By Ed Runyan
Few physical reminders of the Pennsylvania and Ohio Canal still exist, but a marker in Courthouse Square tells people that the canal, which passed through the Mahoning Valley from Lowellville to Newton Falls from 1840 to about 1860, was once an important economic stimulus.
The waterway was called the Cross-Cut Canal because it provided a way for goods and people to travel east and west from Beaver Falls, Pa., to Akron as they traveled north-south on the Beaver and Ohio and Erie canals.
The canal, which mostly traveled beside the Mahoning River, improved trade between Pittsburgh and Cleveland.
Construction began on the Pennsylvania and Ohio Canal in 1835. When it was completed in 1839, some of Warren’s most prominent residents, who were also some of the canal’s investors, celebrated at a Warren hotel that is now the Best Western on North Park Avenue. They included Simon Perkins, Leicester King and David Tod.
The canal was important to the Mahoning Valley because it opened up trade and helped communities such as Lowellville, Youngstown, Girard, Warren and Newton Falls grow, said Wendell Lauth, a Trumbull County historian from Bristolville.
“It really opened up the area in terms of supplying other areas besides the local area,” Lauth said, adding that coal had been discovered in the region, and it could now be shipped out for sale.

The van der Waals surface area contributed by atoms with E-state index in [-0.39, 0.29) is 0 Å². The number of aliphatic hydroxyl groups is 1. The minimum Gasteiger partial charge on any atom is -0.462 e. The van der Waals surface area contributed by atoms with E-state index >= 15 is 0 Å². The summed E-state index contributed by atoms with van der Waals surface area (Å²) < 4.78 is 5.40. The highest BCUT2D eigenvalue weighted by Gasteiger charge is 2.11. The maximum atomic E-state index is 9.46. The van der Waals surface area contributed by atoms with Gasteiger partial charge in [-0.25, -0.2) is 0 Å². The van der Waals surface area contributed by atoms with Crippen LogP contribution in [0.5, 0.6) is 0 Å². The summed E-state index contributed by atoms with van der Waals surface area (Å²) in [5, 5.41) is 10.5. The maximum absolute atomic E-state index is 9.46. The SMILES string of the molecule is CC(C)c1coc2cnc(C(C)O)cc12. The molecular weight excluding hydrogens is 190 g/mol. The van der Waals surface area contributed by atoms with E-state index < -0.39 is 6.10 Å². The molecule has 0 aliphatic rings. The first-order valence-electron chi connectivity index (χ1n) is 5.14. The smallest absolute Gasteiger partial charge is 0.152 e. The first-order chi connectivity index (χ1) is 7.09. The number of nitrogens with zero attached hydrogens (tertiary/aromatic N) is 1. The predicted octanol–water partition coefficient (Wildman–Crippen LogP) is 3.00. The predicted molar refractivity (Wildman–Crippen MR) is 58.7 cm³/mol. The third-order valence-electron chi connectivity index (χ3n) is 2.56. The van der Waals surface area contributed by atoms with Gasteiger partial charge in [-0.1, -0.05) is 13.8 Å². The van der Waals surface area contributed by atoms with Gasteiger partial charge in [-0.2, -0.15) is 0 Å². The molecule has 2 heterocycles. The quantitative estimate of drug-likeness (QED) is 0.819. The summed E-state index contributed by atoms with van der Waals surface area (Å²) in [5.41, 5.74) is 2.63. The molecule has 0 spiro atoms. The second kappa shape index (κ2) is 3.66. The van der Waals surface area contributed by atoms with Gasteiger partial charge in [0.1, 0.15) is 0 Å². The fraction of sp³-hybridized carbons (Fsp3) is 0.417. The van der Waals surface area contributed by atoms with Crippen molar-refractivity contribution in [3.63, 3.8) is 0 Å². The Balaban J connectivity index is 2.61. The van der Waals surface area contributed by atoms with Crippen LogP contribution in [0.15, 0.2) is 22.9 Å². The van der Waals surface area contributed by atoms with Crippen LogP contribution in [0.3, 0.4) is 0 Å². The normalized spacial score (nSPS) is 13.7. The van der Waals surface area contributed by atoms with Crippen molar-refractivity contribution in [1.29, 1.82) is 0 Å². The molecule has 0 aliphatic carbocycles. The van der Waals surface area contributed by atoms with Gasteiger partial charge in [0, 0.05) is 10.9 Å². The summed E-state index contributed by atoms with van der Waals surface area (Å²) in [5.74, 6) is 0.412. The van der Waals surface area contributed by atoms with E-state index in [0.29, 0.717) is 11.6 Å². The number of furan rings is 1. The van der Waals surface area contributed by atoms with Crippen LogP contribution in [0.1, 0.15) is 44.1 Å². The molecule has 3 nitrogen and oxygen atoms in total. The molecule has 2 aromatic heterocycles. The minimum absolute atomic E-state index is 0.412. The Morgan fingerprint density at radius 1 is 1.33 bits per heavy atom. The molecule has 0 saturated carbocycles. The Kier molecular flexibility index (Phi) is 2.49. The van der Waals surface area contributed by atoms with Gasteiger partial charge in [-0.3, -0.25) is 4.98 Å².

The construction phase also brought the first immigrants to the area. “They used Irish immigrants to dig the canal,” Lauth said. “It was the first immigration in the area.”
Trumbull County had a number of wooden clock manufacturers. The canal allowed them to ship out their products, Lauth said.
The canal boats crossed the Mahoning River in Warren at Van Gorder’s Mill, just south of South Street near the present-day Red’s Auto Glass.
The canal had 54 locks and nine dams across its 82 miles, including several near Van Gorder’s Mill, and one at Center of the World in Braceville Township, near the intersection of state Routes 5 and 82 west of Warren.
Store keeper Randall Wilmot named his business near the lock Center of the World and also named a business in New York Beginning of the World and one in Cortland now known as Four Star Diner End of the World, Lauth said.
There are remnants of the canal channel and towpath in Newton Falls and Newton Township, according to a history of the canal on the Newton Falls Public Library website.
“Traces are still evident in some backyards and farm fields particularly as one moves west closer to the Portage County line,” the Newton Falls library web site says.
“Frequently, the [present-day CSX] railroad bed overlaps the canal or home owners, and businesses added fill dirt to cover the route,” the site says.
The canal’s life span was a short one, with the advent of the railroads making the slow pace of canal travel obsolete by about 1860, when the canal’s traffic had dwindled to a few boats, the Newton Falls website says.